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British Lee Enfield No. 7 Mk 1 Land Service Bayonet, Chromed Parade Model, by B.S.A.

£250.00
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Price / kg:
British Lee Enfield No. 7 Mk 1 Land Service Bayonet, Chromed Parade Model, by BSA 2
British Lee Enfield No. 7 Mk 1 Land Service Bayonet, Chromed Parade Model, by BSA 3
British Lee Enfield No. 7 Mk 1 Land Service Bayonet, Chromed Parade Model, by BSA 4
British Lee Enfield No. 7 Mk 1 Land Service Bayonet, Chromed Parade Model, by BSA 5
British Lee Enfield No. 7 Mk 1 Land Service Bayonet, Chromed Parade Model, by BSA 6
British Lee Enfield No. 7 Mk 1 Land Service Bayonet, Chromed Parade Model, by BSA 7
British Lee Enfield No. 7 Mk 1 Land Service Bayonet, Chromed Parade Model, by BSA 8
British Lee Enfield No. 7 Mk 1 Land Service Bayonet, Chromed Parade Model, by BSA 9
British Lee Enfield No. 7 Mk 1 Land Service Bayonet, Chromed Parade Model, by BSA 10
British Lee Enfield No. 7 Mk 1 Land Service Bayonet, Chromed Parade Model, by BSA 11
British Lee Enfield No. 7 Mk 1 Land Service Bayonet, Chromed Parade Model, by BSA 12
British Lee Enfield No. 7 Mk 1 Land Service Bayonet, Chromed Parade Model, by BSA 13
Description

Single-fullered bowie knife blade with clipped point. Black grips made of Paxolin (resin-impregnated paper, similar to Micarta, widely used today in circuit boards). Steel scabbard with brass throat, white leather frog with retaining loop. All metal parts of the bayonet chromed, the scabbard gloss black.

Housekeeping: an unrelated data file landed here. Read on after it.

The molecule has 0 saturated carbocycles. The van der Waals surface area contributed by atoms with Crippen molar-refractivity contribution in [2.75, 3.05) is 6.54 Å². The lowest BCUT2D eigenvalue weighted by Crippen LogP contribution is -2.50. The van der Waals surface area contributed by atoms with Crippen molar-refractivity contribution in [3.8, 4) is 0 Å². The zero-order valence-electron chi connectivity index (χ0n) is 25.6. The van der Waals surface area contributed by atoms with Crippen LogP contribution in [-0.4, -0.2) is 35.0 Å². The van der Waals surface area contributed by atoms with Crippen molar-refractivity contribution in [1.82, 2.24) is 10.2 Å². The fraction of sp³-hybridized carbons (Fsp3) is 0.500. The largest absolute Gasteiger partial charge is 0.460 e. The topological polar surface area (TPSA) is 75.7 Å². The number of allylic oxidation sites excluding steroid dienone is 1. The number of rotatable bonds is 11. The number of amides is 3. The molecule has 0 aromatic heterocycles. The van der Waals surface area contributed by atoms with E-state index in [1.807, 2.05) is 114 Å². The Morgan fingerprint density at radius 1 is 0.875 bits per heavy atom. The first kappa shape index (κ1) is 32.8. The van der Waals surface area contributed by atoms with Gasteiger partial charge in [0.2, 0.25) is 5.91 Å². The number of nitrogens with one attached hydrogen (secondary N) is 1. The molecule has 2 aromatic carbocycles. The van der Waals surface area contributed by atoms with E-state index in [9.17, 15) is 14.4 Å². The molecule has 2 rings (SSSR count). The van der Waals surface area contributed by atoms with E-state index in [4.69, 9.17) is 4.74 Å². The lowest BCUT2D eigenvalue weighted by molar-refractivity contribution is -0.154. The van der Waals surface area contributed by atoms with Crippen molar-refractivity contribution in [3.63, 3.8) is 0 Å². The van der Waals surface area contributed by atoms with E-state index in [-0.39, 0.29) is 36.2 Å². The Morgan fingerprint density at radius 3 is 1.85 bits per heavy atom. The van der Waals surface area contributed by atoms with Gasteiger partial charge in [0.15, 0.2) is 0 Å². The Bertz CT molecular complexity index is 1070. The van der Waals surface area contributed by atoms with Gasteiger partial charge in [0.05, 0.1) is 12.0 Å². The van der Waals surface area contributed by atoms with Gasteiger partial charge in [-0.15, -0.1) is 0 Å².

The blade is stamped on one side at the ricasso with ‘No 7 Mk1/L’ and the pommel is stamped with a broad arrow War Department mark and ’47A’, probably indicating manufacture by the Birmingham Small Arms Company (B.S.A.), which was assigned the dispersal code M47A during WW2.

The penultimate model of bayonet designed for the Lee-Enfield No. 4 rifle and Sten Mk 5 submachine gun, the No. 7 was an attempt to produce a bayonet that was equally useful as a utility/fighting knife and a mounted bayonet, by way of an innovative rotating pommel which contains the locking mechanism. 330,000 were produced between 1944 and 1948, but doubts about the rigidity of the mechanism under stress and its high cost of manufacture meant that the No. 7 was largely passed over for the simpler No. 9. The bayonet designed for the ill-fated EM series of experimental bullpup service rifles was essentially a strengthened No. 7.

 

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